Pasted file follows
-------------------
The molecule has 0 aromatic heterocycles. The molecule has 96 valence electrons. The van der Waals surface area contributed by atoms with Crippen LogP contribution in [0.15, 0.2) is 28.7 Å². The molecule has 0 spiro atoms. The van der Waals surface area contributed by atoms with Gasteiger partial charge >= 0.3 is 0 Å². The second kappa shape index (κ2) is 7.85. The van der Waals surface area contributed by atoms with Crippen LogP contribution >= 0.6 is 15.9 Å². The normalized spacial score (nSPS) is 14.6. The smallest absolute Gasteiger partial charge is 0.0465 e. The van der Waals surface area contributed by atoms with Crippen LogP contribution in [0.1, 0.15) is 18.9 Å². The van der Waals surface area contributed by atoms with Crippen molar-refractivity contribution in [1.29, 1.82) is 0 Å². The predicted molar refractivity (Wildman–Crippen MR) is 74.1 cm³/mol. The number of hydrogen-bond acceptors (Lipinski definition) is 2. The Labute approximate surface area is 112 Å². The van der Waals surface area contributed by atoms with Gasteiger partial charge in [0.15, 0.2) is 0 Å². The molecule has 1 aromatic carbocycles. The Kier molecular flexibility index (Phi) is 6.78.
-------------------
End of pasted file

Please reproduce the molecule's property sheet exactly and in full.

The molecule has 0 aromatic heterocycles. The molecule has 96 valence electrons. The van der Waals surface area contributed by atoms with Crippen LogP contribution in [0.15, 0.2) is 28.7 Å². The molecule has 0 spiro atoms. The van der Waals surface area contributed by atoms with Gasteiger partial charge >= 0.3 is 0 Å². The second kappa shape index (κ2) is 7.85. The van der Waals surface area contributed by atoms with Crippen LogP contribution >= 0.6 is 15.9 Å². The normalized spacial score (nSPS) is 14.6. The smallest absolute Gasteiger partial charge is 0.0465 e. The van der Waals surface area contributed by atoms with Crippen LogP contribution in [0.1, 0.15) is 18.9 Å². The van der Waals surface area contributed by atoms with Crippen molar-refractivity contribution in [1.29, 1.82) is 0 Å². The predicted molar refractivity (Wildman–Crippen MR) is 74.1 cm³/mol. The number of hydrogen-bond acceptors (Lipinski definition) is 2. The Labute approximate surface area is 112 Å². The van der Waals surface area contributed by atoms with Gasteiger partial charge in [0.15, 0.2) is 0 Å². The molecule has 1 aromatic carbocycles. The Kier molecular flexibility index (Phi) is 6.78.